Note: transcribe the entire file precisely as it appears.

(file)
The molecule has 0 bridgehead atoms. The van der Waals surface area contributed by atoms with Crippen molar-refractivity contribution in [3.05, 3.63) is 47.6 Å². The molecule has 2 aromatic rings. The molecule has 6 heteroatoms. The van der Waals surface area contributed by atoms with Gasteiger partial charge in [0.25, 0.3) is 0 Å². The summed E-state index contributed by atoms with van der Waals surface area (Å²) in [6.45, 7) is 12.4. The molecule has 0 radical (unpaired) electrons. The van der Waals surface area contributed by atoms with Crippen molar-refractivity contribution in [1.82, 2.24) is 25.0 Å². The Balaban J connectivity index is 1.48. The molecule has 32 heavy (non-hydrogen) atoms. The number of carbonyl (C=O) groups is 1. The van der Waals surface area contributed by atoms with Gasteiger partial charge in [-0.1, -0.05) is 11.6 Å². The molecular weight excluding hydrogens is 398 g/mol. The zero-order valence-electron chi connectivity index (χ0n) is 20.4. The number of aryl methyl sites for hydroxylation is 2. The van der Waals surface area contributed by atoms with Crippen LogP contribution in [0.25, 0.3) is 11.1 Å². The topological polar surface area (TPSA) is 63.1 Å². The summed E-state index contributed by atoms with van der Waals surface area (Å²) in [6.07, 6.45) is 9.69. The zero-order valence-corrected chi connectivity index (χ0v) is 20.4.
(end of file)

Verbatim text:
The molecule has 0 bridgehead atoms. The van der Waals surface area contributed by atoms with Crippen molar-refractivity contribution in [3.05, 3.63) is 47.6 Å². The molecule has 2 aromatic rings. The molecule has 6 heteroatoms. The van der Waals surface area contributed by atoms with Gasteiger partial charge in [0.25, 0.3) is 0 Å². The summed E-state index contributed by atoms with van der Waals surface area (Å²) in [6.45, 7) is 12.4. The molecule has 0 radical (unpaired) electrons. The van der Waals surface area contributed by atoms with Crippen molar-refractivity contribution in [1.82, 2.24) is 25.0 Å². The Balaban J connectivity index is 1.48. The molecule has 32 heavy (non-hydrogen) atoms. The number of carbonyl (C=O) groups is 1. The van der Waals surface area contributed by atoms with Gasteiger partial charge in [-0.1, -0.05) is 11.6 Å². The molecular weight excluding hydrogens is 398 g/mol. The zero-order valence-electron chi connectivity index (χ0n) is 20.4. The number of aryl methyl sites for hydroxylation is 2. The van der Waals surface area contributed by atoms with Crippen LogP contribution in [0.25, 0.3) is 11.1 Å². The topological polar surface area (TPSA) is 63.1 Å². The summed E-state index contributed by atoms with van der Waals surface area (Å²) in [6.07, 6.45) is 9.69. The zero-order valence-corrected chi connectivity index (χ0v) is 20.4.